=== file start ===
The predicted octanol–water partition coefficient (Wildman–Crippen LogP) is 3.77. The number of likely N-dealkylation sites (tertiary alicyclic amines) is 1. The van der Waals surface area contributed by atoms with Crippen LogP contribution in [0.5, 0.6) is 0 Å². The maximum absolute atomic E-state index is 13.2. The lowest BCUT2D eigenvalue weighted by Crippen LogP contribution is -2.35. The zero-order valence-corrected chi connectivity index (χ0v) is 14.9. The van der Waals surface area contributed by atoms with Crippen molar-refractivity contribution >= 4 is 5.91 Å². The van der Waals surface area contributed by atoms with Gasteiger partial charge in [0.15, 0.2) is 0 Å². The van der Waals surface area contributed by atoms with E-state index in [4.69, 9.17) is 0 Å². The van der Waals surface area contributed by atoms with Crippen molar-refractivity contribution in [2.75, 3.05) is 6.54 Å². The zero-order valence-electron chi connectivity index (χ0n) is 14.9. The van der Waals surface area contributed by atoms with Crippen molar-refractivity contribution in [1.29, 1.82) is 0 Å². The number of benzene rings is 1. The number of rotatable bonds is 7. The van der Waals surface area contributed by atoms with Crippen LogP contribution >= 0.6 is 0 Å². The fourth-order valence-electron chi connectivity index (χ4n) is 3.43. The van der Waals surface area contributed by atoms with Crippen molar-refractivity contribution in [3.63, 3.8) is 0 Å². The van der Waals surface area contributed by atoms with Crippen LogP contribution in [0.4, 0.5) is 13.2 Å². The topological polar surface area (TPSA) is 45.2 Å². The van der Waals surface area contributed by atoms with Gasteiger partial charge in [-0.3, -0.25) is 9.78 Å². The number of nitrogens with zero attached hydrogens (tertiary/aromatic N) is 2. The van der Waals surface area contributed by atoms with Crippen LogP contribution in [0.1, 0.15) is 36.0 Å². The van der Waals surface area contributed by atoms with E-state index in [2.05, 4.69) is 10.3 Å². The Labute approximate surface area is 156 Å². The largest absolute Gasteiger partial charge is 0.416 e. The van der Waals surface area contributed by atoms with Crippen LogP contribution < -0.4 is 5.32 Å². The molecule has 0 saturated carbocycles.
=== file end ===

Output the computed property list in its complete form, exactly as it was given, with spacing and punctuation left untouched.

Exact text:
The predicted octanol–water partition coefficient (Wildman–Crippen LogP) is 3.77. The number of likely N-dealkylation sites (tertiary alicyclic amines) is 1. The van der Waals surface area contributed by atoms with Crippen LogP contribution in [0.5, 0.6) is 0 Å². The maximum absolute atomic E-state index is 13.2. The lowest BCUT2D eigenvalue weighted by Crippen LogP contribution is -2.35. The zero-order valence-corrected chi connectivity index (χ0v) is 14.9. The van der Waals surface area contributed by atoms with Crippen molar-refractivity contribution >= 4 is 5.91 Å². The van der Waals surface area contributed by atoms with Gasteiger partial charge in [0.15, 0.2) is 0 Å². The van der Waals surface area contributed by atoms with E-state index in [4.69, 9.17) is 0 Å². The van der Waals surface area contributed by atoms with Crippen molar-refractivity contribution in [2.75, 3.05) is 6.54 Å². The zero-order valence-electron chi connectivity index (χ0n) is 14.9. The van der Waals surface area contributed by atoms with Crippen molar-refractivity contribution in [1.29, 1.82) is 0 Å². The number of benzene rings is 1. The number of rotatable bonds is 7. The van der Waals surface area contributed by atoms with Crippen LogP contribution >= 0.6 is 0 Å². The fourth-order valence-electron chi connectivity index (χ4n) is 3.43. The van der Waals surface area contributed by atoms with Crippen molar-refractivity contribution in [3.63, 3.8) is 0 Å². The van der Waals surface area contributed by atoms with Crippen LogP contribution in [0.4, 0.5) is 13.2 Å². The topological polar surface area (TPSA) is 45.2 Å². The van der Waals surface area contributed by atoms with Gasteiger partial charge in [-0.3, -0.25) is 9.78 Å². The number of nitrogens with zero attached hydrogens (tertiary/aromatic N) is 2. The van der Waals surface area contributed by atoms with Crippen LogP contribution in [0.1, 0.15) is 36.0 Å². The van der Waals surface area contributed by atoms with E-state index in [2.05, 4.69) is 10.3 Å². The Labute approximate surface area is 156 Å². The largest absolute Gasteiger partial charge is 0.416 e. The van der Waals surface area contributed by atoms with Crippen LogP contribution < -0.4 is 5.32 Å². The molecule has 0 saturated carbocycles.